Rachel makes Olin's letters

A friend's first birthday was coming up, and Rachel wanted to make him a present. I hadn't thought of anything and was sick with a cold, so Rachel decided to make something herself. Some big wooden letters of his name (Olin).

I picked a crooked and cracked piece of black walnut that I figured wasn't of any use for anything else. Flattening it on the jointer and planing it, the grain came out surprisingly nice.

Here Rachel is laying out the letters, avoiding the cracks and knots.

Next step, to cut it in half to make it more manageable.

The "O" of Olin has a hole in it. Fortunately, this hole is round, so it can be drilled out. Walnut this thick does not cut well with a scrollsaw or a jigsaw.

Lots of shavings coming out of this hole. Sucking it up with my small dust collector.

Cutting out the letters on the bandsaw.

The strip sander comes in handy for sanding the inside corners as well as contours of the letters. It's also good for sanding the outside contours.

But the bigger belt sander still comes in handy for some things, such as flattening the bottom of the letters. It's also good for sanding the convex outside contours.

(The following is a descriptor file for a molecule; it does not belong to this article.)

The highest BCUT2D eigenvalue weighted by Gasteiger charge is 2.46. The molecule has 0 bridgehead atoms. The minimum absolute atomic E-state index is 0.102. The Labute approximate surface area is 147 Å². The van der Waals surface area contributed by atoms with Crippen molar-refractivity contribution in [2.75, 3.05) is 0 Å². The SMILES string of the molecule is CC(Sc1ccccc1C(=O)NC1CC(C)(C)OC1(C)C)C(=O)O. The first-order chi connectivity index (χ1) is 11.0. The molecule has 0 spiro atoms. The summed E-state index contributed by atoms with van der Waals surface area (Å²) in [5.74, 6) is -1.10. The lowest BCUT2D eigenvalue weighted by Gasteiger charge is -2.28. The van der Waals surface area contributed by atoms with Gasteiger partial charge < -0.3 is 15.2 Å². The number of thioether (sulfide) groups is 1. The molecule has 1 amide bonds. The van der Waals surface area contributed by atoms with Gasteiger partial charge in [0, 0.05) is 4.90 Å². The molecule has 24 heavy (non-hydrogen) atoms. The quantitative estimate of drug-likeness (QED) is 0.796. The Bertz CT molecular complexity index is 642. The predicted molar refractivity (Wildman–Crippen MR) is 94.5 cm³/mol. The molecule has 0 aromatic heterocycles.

Back to the strip sander, with the table tilted for chamfering the outside edges.

A chip carving knife is best for chamfering the inside corners.

Then a lot of hand sanding to make the chamfer into more of a roundover. Also rounding over the outside corners.

The walnut grain came out so nice that we decided to just use clear varnish instead of painting them.

Varnishing the letters with water based varnish. The walnut colour would come out better with oil based varnish, and it would stand up better to getting put in a baby's mouth. But it's winter, and the oil based varnish is smelly, so we used the water based varnish.

I don't normally film the varnishing because I don't want to get varnish on the camera's buttons. But with Rachel doing it, my hands were free to use the camera. Or, I should say, at least one hand was free. Some little person wanted some attention.

With the letters propped up on the points of some triangular rails, checking over the varnish before leaving it to dry.

The letters got three coats of varnish, with light sanding in between.

I let Rachel edit together this video. I shot a lot of clips, about 20 minutes total. When I film my own project, I only shoot clips that I know I will use, but with two of us involved, and not much of a plan, it's not entirely predictable what clips will be needed. This makes editing it down to two minutes more time consuming.

12-month old Olin at first didn't take any interest in the letters, but then realied they make a loud noise when thrown on the floor. Fortunately, Olin's parent's living room is carpeted. Though that will probably make the letters less appealing.

See also:

Rachel makes a
toilet roll holder